Bergen County, the state’s most populous County (905K), has 70 municipal jurisdictions ranging in size from Teterboro (67) and Rockleigh (391) to Hackensack (43K) and Teaneck (39K) respectively – indicating how misleading it is to calculate the “average” population of Bergen municipalities (12.9K). The number of County municipalities skyrocketed after a 1894 law allowed referenda of subunits to establish new local boundaries (boroughs) and in a phenomenon called “boroughitis” townships and other local jurisdictions were quickly formed largely motivated by being able to carve out lower local tax structures.
That administration of efficient economies of scale for a variety of public services do not now follow these municipal boundaries is obvious. Indeed, there is agreement among academics, most county and state public officials, an informal poll of BGR members and even the state’s residents (71% in one FDU poll) that in the abstract both “shared services”, consolidation and/or the delegation of more service administration to county/regional governance would help stem the steady rise of municipal taxes while preserving services.
But when proposals emerge to actually implement these sharing concepts, local officials and very often the residents they serve balk at specific steps. And then when examples of local and or county government official malfeasance are revealed, the focus often shifts from shared services to making sure first that the existing government processes are free of corruption and functioning efficiently. A clear sense that existing local governance is competent and on the “up and up” may well precede willingness to move the decision center further from the electorate.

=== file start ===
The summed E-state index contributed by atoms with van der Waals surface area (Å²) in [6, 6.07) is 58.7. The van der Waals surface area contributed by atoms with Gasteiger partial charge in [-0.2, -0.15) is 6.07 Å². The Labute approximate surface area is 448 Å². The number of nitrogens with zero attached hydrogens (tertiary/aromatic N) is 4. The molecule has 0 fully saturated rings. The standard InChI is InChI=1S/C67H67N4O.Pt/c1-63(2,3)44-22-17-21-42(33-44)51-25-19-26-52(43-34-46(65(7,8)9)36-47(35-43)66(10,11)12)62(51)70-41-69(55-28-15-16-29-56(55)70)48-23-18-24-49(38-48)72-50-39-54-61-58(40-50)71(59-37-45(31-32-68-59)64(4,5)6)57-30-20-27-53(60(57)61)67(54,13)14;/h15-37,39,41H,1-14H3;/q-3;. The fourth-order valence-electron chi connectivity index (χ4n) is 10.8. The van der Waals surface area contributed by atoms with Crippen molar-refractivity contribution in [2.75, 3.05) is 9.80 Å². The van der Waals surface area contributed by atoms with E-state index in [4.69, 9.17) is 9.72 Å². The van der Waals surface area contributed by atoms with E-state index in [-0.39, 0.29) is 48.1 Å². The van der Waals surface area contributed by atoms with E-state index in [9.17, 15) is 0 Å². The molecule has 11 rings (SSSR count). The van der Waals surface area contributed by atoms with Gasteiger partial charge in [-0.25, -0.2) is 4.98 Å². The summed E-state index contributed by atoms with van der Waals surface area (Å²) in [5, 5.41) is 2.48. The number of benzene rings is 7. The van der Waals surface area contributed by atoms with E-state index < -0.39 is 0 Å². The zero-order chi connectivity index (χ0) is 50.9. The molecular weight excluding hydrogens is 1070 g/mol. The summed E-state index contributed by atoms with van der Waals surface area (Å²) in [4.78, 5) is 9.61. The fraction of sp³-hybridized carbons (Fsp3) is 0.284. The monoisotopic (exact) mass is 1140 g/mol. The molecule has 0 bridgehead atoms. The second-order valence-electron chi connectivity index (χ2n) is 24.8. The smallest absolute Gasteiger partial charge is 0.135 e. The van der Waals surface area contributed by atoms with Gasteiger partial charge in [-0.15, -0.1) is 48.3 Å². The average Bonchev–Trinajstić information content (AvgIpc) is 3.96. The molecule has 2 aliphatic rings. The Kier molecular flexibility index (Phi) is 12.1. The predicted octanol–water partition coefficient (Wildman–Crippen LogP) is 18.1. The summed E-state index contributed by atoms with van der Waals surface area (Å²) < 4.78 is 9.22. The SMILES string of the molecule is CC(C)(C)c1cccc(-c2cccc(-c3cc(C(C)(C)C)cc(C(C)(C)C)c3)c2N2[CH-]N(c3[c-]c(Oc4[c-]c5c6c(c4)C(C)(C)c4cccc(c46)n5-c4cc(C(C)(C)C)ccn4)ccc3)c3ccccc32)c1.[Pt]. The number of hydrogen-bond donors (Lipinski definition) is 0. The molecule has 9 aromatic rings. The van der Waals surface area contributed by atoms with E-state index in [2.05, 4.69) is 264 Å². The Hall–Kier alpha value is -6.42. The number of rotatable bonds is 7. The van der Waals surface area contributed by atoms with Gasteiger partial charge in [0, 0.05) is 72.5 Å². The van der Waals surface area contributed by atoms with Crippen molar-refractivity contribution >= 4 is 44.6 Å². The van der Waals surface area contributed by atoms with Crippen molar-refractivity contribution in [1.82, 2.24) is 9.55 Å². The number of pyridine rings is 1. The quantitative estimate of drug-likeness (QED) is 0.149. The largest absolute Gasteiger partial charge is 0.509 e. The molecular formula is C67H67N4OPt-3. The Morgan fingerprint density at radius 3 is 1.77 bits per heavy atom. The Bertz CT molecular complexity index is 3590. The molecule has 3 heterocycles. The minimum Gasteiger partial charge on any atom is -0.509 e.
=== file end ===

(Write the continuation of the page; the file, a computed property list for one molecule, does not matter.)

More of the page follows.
To begin this exploration, BGR asked those who were involved in the recent Hackensack elections that were viewed by most media, particularly the editorial page of the Record, to represent a successful electoral reform effort to describe what they did and how it was achieved. Part of that discussion focused on what challenges the new electoral officials and those advising them are facing as they try to implement internal city changes. The panel of key Hackensack officials, led by state assemblyman Gordon Johnson, active member of Hackensack’s official “transition team”, walked us through their perceptions of these issues.
Municipal Reform in BGR’s future: BGR intends to pursue exploration of municipal reform – where it has worked, why and how reform is informing the definition and implementation of more efficient delivery of services within and across existing municipal borders. It is considering reaching out to representative small and medium size municipalities in the County, perhaps through formation of a new municipal reform task force, to record what can be learned from municipalities of all sizes and to report it back not only to BGR but to the media as well.